There has been a considerable discussion concerning red dwarf stars and the chances that their planetary trains may be the best places to look when searching for alien life. However, some researchers are now questioning that this may be so, given that red dwarfs are extremely volatile at an early stage in their development, perhaps even so volatile — in the manifestation of stellar flares — that living organisms are not given the chance to gain a foothold on their respective exoplanets.
With the detection of seven Earth-size exoplanets — three of which were found to be within the star’s habitable zone — orbiting TRAPPIST-1 in February, astronomers began to think that the discovery might be an indication that red dwarf stars, due to their being the Milky Way galaxy’s most plentiful and long-lived stars, should be the go-to stars in the search for habitable exoplanets and, by extension, the possibility of life on said worlds. But researchers at Space Telescope Science Institute (STScI) in Baltimore, Cosmos magazine reports, questioned that, since red dwarfs are prone to intense flares (not unlike those emitted by the Sun) at a young age, the cool stars might not be as hospitable to life on their planets after all.
“What if planets are constantly bathed by these smaller, but still significant, flares?” asks Scott Fleming of STScI.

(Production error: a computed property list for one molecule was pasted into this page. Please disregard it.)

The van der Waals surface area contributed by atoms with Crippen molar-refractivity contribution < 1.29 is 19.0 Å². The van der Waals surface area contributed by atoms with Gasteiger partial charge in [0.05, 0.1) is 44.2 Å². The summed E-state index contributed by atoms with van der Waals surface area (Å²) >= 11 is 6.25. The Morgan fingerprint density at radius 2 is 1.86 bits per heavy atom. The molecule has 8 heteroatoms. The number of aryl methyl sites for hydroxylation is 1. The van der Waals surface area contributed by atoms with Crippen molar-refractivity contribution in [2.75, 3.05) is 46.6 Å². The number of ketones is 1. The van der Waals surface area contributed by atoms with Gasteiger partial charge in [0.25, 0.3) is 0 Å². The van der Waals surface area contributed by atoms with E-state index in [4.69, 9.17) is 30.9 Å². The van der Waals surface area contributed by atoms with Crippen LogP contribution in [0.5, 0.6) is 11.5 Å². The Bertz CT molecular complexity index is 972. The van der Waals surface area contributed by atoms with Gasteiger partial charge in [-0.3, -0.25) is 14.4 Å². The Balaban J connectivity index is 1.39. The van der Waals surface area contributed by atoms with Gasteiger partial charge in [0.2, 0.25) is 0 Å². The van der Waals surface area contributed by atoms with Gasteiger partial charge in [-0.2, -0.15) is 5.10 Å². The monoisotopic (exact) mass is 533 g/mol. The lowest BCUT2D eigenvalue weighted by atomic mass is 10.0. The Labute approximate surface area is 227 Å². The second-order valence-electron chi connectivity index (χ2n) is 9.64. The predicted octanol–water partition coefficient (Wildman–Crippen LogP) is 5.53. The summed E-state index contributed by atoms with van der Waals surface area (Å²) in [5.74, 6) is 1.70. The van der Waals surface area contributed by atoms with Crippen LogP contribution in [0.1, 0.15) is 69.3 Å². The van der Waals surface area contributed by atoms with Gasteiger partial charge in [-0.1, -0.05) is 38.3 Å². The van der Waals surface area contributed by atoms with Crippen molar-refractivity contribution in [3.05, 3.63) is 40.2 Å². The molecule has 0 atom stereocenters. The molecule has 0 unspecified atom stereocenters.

“There could be a cumulative effect.”
To answer the question, the team, led by Chase Million, reprocessed, through the gPhoton project, more than 100 terabytes of NASA’s GALEX (Galaxy Evolution Explorer) data stored in the Mikulski Archive for Space Telescopes (MAST), located at STScI. Analysis of the data was conducted through software created by Million and Clara Brasseur (also from STScI) to study hundreds of red dwarfs. What they found was that dozens of flares occurred in relatively short periods of time.
“We have found dwarf star flares in the whole range that we expected GALEX to be sensitive to, from itty bitty baby flares that last a few seconds, to monster flares that make a star hundreds of times brighter for a few minutes,” said Million.
As an earlier NASA report explained, the smaller flares, which are relatively dim in ultraviolet light from the red dwarfs, “although individually less energetic and therefore less hostile to life, smaller flares might be much more frequent and add up over time to create an inhospitable environment.”
Of course, large flares can also cause problems, stripping away a planet’s atmosphere. Both the intense flares and the persistent, less-intense flares can then penetrate to a planet’s surface and potentially damage prebiotic substances and living organisms, thereby preventing life from arising on red dwarf exoplanets.
In fact, this outcome, that red dwarf stars may not produce a treasure trove of habitable exoplanets, was offered up by astrophysicist Neil DeGrasse Tyson shortly after the TRAPPIST-1 planets made headlines. He noted that red dwarfs, especially those in their younger stages, where highly volatile and their flares could possibly render any potentially habitable exoplanet into a barren, irradiated world not in the least hospitable to life as we know it.
[Featured Image by Jurik Peter/Shutterstock]